• Aesthetic Appeal: The Dianthus 'Evening Star' adds vibrant color and visual interest to gardens and landscapes with its striking magenta flowers and silvery-green foliage.
    • Fragrance: This plant is known for its spicy clove-scented flowers, which can add a delightful aroma to the garden environment.
    • Pollinator Friendly: It attracts butterflies and bees, supporting local ecosystems and pollinator populations.
    • Long Blooming Period: With proper care, the Dianthus 'Evening Star' can have a long flowering season, providing extended enjoyment throughout its bloom time.
    • Drought Tolerance: Once established, it can be quite drought-tolerant, making it suitable for gardens in drier climates.
    • Low Maintenance: It typically requires minimal care, making it an excellent choice for gardeners of all skill levels.
    • Edging and Borders: The compact growth habit of Dianthus makes it an ideal plant for edging and creating borders in garden beds.
    • Container Gardening: It is well-suited for container planting, allowing for garden accents on patios, balconies, or other areas with limited space.
    • Deer Resistance: The plant is generally resistant to browsing by deer, protecting them from wildlife damage in areas with deer populations.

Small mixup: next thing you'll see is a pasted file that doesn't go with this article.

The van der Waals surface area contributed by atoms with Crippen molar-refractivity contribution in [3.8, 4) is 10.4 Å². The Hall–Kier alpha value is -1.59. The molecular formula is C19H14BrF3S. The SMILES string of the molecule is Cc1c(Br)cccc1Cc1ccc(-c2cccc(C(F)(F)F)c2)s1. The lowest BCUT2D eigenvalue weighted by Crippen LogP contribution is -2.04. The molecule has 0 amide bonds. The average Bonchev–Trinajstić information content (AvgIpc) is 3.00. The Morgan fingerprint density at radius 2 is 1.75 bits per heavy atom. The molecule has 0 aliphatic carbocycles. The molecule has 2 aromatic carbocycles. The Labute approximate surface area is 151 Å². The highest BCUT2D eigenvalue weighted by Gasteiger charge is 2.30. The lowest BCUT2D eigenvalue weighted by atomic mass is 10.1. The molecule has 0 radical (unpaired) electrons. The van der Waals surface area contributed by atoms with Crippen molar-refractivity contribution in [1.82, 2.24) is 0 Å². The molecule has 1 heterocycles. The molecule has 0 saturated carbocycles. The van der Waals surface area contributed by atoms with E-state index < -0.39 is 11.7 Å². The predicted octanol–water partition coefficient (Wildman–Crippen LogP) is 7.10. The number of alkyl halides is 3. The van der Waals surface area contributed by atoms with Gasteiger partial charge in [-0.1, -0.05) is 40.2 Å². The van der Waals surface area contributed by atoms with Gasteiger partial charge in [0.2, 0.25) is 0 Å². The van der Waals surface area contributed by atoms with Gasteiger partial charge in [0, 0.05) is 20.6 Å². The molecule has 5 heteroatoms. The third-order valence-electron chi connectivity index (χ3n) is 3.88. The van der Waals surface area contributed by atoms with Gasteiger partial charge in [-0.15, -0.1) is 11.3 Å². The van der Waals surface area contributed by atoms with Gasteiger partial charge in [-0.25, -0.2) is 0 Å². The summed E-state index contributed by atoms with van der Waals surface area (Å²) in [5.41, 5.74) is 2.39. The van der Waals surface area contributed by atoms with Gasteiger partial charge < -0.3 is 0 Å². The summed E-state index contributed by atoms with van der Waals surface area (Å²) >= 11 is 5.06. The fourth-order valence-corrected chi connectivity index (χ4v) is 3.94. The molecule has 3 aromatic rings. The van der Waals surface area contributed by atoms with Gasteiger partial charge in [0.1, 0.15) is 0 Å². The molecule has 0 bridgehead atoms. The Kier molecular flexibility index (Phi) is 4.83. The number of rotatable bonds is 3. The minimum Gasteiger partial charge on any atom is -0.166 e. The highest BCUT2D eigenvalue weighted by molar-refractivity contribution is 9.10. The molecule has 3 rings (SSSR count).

• medicalMedical Properties

    This plant is not used for medical purposes.

  • windAir-purifying Qualities

    This plant is not specifically known for air purifying qualities.

  • leavesOther Uses

    • Dianthus 'Evening Star', also known as Sweet William, can be used to create vibrant and fragrant natural dyes for fabrics, giving textiles an organic and unique coloring.
    • The crushed petals of Sweet William are sometimes added to ink formulations, providing a subtle fragrance and a hint of color to handmade inks used for writing or artistic purposes.
    • Sweet William is often incorporated into potpourris and sachets, not only for its pleasant scent but also for its attractive appearance when dried.
    • The flower’s petals can be sprinkled over salads or desserts for an edible garnish that provides a peppery taste, similar to other edible flowers like nasturtiums.
    • When frozen into ice cubes, the colorful blossoms of Sweet William add a decorative touch to cold beverages, making them aesthetically pleasing for special occasions.
    • In floristry, the long-lasting and firm characteristics of Sweet William make them excellent for creating dried flower arrangements or wreaths that maintain their shape and color.
    • Sweet William can be incorporated into floral water mists used in linen or room sprays, offering a refreshing and natural fragrance to living spaces.
    • In craft projects, the petals of Sweet William can be used to adorn handmade paper, adding texture and visual interest to the finished product.